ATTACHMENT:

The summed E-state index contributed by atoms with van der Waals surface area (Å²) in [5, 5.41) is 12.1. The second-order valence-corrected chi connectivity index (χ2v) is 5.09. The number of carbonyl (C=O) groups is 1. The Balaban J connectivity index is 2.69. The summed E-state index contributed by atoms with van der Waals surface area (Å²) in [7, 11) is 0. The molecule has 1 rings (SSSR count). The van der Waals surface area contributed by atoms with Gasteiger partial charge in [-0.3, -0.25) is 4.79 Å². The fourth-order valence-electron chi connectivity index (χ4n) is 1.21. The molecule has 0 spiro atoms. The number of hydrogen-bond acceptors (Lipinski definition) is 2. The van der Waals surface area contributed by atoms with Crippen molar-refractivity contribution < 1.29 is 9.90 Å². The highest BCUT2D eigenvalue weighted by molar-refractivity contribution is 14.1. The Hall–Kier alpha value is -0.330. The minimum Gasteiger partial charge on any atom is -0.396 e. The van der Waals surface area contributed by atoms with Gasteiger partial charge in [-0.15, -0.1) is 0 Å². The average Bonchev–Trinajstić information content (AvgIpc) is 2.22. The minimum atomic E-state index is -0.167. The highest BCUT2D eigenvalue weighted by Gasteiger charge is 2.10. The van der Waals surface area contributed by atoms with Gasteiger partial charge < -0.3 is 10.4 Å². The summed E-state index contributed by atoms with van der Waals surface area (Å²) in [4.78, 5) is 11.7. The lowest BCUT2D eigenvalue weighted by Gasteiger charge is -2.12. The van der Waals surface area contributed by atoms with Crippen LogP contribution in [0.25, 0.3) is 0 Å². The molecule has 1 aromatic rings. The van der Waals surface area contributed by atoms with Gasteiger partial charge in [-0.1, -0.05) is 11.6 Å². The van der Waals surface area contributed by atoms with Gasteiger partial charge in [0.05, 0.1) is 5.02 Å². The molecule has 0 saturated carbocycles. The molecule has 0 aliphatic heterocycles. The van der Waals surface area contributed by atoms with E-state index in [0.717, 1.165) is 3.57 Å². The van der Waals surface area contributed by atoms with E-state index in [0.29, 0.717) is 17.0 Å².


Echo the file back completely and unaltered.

The summed E-state index contributed by atoms with van der Waals surface area (Å²) in [5, 5.41) is 12.1. The second-order valence-corrected chi connectivity index (χ2v) is 5.09. The number of carbonyl (C=O) groups is 1. The Balaban J connectivity index is 2.69. The summed E-state index contributed by atoms with van der Waals surface area (Å²) in [7, 11) is 0. The molecule has 1 rings (SSSR count). The van der Waals surface area contributed by atoms with Gasteiger partial charge in [-0.3, -0.25) is 4.79 Å². The fourth-order valence-electron chi connectivity index (χ4n) is 1.21. The molecule has 0 spiro atoms. The number of hydrogen-bond acceptors (Lipinski definition) is 2. The van der Waals surface area contributed by atoms with Crippen molar-refractivity contribution < 1.29 is 9.90 Å². The highest BCUT2D eigenvalue weighted by molar-refractivity contribution is 14.1. The Hall–Kier alpha value is -0.330. The minimum Gasteiger partial charge on any atom is -0.396 e. The van der Waals surface area contributed by atoms with Gasteiger partial charge in [-0.15, -0.1) is 0 Å². The average Bonchev–Trinajstić information content (AvgIpc) is 2.22. The minimum atomic E-state index is -0.167. The highest BCUT2D eigenvalue weighted by Gasteiger charge is 2.10. The van der Waals surface area contributed by atoms with Gasteiger partial charge < -0.3 is 10.4 Å². The summed E-state index contributed by atoms with van der Waals surface area (Å²) in [4.78, 5) is 11.7. The lowest BCUT2D eigenvalue weighted by Gasteiger charge is -2.12. The van der Waals surface area contributed by atoms with Crippen LogP contribution in [0.25, 0.3) is 0 Å². The molecule has 1 aromatic rings. The van der Waals surface area contributed by atoms with Gasteiger partial charge in [-0.1, -0.05) is 11.6 Å². The van der Waals surface area contributed by atoms with Gasteiger partial charge in [0.05, 0.1) is 5.02 Å². The molecule has 0 saturated carbocycles. The molecule has 0 aliphatic heterocycles. The van der Waals surface area contributed by atoms with E-state index in [0.717, 1.165) is 3.57 Å². The van der Waals surface area contributed by atoms with E-state index in [0.29, 0.717) is 17.0 Å².